Many 47 Lining customers have a fleet of Redshift clusters and Data Pipeline analytics jobs, but they want to minimize the expense and maximize the utility without great effort or a large staff to manage the infrastructure. Some clusters are utilized 24/7 but many are have part time utilization patterns such as dev and test clusters. Significant cost savings can be achieved by managing the uptime of these clusters.

What it does

Redshift Overlord (ROVL) manages the Redshift clusters by accumulating votes from the team. If someone votes that the cluster be available, it starts the cluster if it is down. There are also automated votes to bring up the cluster at the start of the work day and shut it down at the ends - presuming there are no votes to keep it running. It can also receive notices from customer-account hosted SNS topics should CloudWatch events or alarms trigger.

How I built it

We used the serverless framework to manage several projects consisting of many Python files to implement a handful of AWS Lambda functions constituting the chatbot portion of the Overlord. We also implemented a number of Lambda functions in NodeJS which trigger on a schedule to manage the status of the cluster as well as gather custom metrics from CloudWatch.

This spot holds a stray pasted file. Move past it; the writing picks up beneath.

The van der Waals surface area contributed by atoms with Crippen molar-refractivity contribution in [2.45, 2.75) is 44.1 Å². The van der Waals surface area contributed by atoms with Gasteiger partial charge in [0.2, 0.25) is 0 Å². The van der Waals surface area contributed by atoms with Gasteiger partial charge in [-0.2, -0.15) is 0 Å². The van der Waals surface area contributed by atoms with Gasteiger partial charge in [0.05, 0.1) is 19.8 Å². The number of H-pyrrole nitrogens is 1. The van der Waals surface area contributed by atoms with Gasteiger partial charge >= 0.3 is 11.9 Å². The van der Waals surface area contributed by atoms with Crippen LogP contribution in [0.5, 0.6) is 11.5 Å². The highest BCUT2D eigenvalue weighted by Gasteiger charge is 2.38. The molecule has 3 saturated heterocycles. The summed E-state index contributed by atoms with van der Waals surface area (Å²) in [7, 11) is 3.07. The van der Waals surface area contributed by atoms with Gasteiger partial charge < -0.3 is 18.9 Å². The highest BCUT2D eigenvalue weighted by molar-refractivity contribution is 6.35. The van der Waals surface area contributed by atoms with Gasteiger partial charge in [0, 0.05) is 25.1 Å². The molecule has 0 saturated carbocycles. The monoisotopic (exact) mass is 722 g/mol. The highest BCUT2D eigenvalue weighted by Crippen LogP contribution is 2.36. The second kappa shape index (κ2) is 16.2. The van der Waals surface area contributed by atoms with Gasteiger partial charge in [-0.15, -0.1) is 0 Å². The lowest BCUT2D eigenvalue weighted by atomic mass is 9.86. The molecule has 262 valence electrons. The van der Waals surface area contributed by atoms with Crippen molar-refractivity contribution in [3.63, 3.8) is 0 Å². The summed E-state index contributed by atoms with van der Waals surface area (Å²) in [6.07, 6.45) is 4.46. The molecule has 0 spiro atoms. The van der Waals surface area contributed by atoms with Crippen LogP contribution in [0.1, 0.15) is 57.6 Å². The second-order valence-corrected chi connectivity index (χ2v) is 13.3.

Challenges I ran into

The Redshift clusters run in the customers' accounts. But the Overlord will be a 47Lining managed service. Creating the proper IAM roles and permissions for cross-account access is difficult.

Accomplishments that I'm proud of

There are many unit tests as well as integration tests to facilitate ground-up testing of the code.

What I learned

Slack has good integration points providing a nice interface for ChatOps-type functionality.

What's next for Redshift Overlord

Team 47Lining will be pitching ROVL to our customers for further development and continued integration into their business processes.

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